Permission Granted

Today, I am giving myself permission to acknowledge yesterday. I am giving myself permission to say that I feel overwhelmed and sometimes it is too much.

Saying this out loud in itself feels overwhelming. Actively broadcasting feeling overwhelmed means that I don’t have it all together. It feels like an admission to weakness and feeling incapable of handling all the things with command and poise. It sweeps the I-don’tknow-how-she-does-it-all wonderment from right under my legs. This is not who I am–Overwhelmed. I scoff it off. Bury it deeper. Just keep powering forward.

I am juggling it all, with grace, with an eloquent efficiency, and without flinching–not one bit. I can take care of my family, manage my Joanne Gaines curated home, invest in my friendships, be career-driven, and give back to my community, and bear the unexpected without the blink of an eye. These are the delusions I crowd my mind with to push out any doubt.

Overwhelming shouldn’t have a seat at my table.

Last night was one of those nights. I had to stare Overwhelming in the eye. My day began unexpectedly–as I have come to timidly expect these days–with my son waking up with a fever. My husband swamped with work. My girls moving around slowly and forgetfully as if this “getting ready for school” thing was a new wonderment they have never ever, ever experienced. My day, derailed as I preoccupied myself with caring for my sick child, picking up meds, cough drops, disposable masks, soup, crackers and all other things to tend to my son’s cough, sore throat, fatigue, and body aches.

I can see now what I was doing. I was trying to stuff my feelings of having to leave for the night and not be there for my son by over preparing. By overcompensating.

By the time I thought about dinner, my girls were off the bus and barging through the door, wet snow splattering into our front entrance as they dropped their bookbags, kicked off their snow pants and boots and started rummaging the pantry for snacks. One daughter to get ready for dance, the other for hockey, and Mom can you register for the school fundraiser right now and what are we eating for dinner and should I bring a snack or are you packing me a dinner and where is my water bottle? I fought with myself whether I could insert a nap before my overnight shift. I felt as if all the pieces were all tipping on the edge of a wobbly waitress tray. The slightest trip and it would all come tumbling down.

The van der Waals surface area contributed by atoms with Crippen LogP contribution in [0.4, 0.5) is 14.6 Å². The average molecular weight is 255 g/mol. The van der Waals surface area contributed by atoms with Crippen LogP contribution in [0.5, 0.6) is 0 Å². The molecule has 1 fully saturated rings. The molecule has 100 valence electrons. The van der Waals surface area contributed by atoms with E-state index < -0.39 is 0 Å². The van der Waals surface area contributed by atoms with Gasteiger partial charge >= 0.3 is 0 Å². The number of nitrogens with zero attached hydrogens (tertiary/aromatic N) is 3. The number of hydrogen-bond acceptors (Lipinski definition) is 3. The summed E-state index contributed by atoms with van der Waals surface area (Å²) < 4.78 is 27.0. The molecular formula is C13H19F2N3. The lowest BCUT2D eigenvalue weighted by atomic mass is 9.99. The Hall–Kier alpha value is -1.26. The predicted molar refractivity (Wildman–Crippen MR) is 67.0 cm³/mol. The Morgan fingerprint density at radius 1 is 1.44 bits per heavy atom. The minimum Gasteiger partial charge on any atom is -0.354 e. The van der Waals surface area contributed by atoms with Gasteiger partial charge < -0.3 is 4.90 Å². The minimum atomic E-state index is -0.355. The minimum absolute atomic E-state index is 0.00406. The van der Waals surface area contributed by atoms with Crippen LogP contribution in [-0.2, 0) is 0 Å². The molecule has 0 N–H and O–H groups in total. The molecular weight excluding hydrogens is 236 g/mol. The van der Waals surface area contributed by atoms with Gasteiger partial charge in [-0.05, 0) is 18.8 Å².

I felt dramatic. I wanted to stop. I wanted to not leave for work. I wanted to be by my son’s side. I wanted to sit on my couch. I wanted to cry. I wanted my daughters to be able to find their water bottles by themselves and remember to have everything they needed for hockey and dance without me scrambling to find the odds and ends. I wanted to be strong. I wanted to be calm and in control. I wanted to not raise my voice or sound exasperated. I wanted to handle all the things and not have these emotions. I just wanted to all together give up on tonight. Maybe tomorrow would be better. But there was still so much to push through. I hated how this was all making me feel. Overwhelming, please get up and leave.

Maybe it wasn’t even the events of today that was making me feel so taxed. Maybe it was the culmination of tiny stressors day in and day out. Absorbing each small event and inadvertantly depleting my reserve until there was barely anything to pull from. The reserve is empty. The Overwhelming is sidling loudly and disruptively into its place.


As the queen of compartmentalizing, feeling these emotions bubble over felt irritating and I judged myself for being so dramatic. Emotions are consuming, and there is not time for more consuming things.

So, I tell myself to breathe. One task at a time. One thing at a time. It is not the end of any world. It’s just Overwhelming here to sit alongside you. Shake its hand. Say hi. You can work through this. You will always get to the other side.

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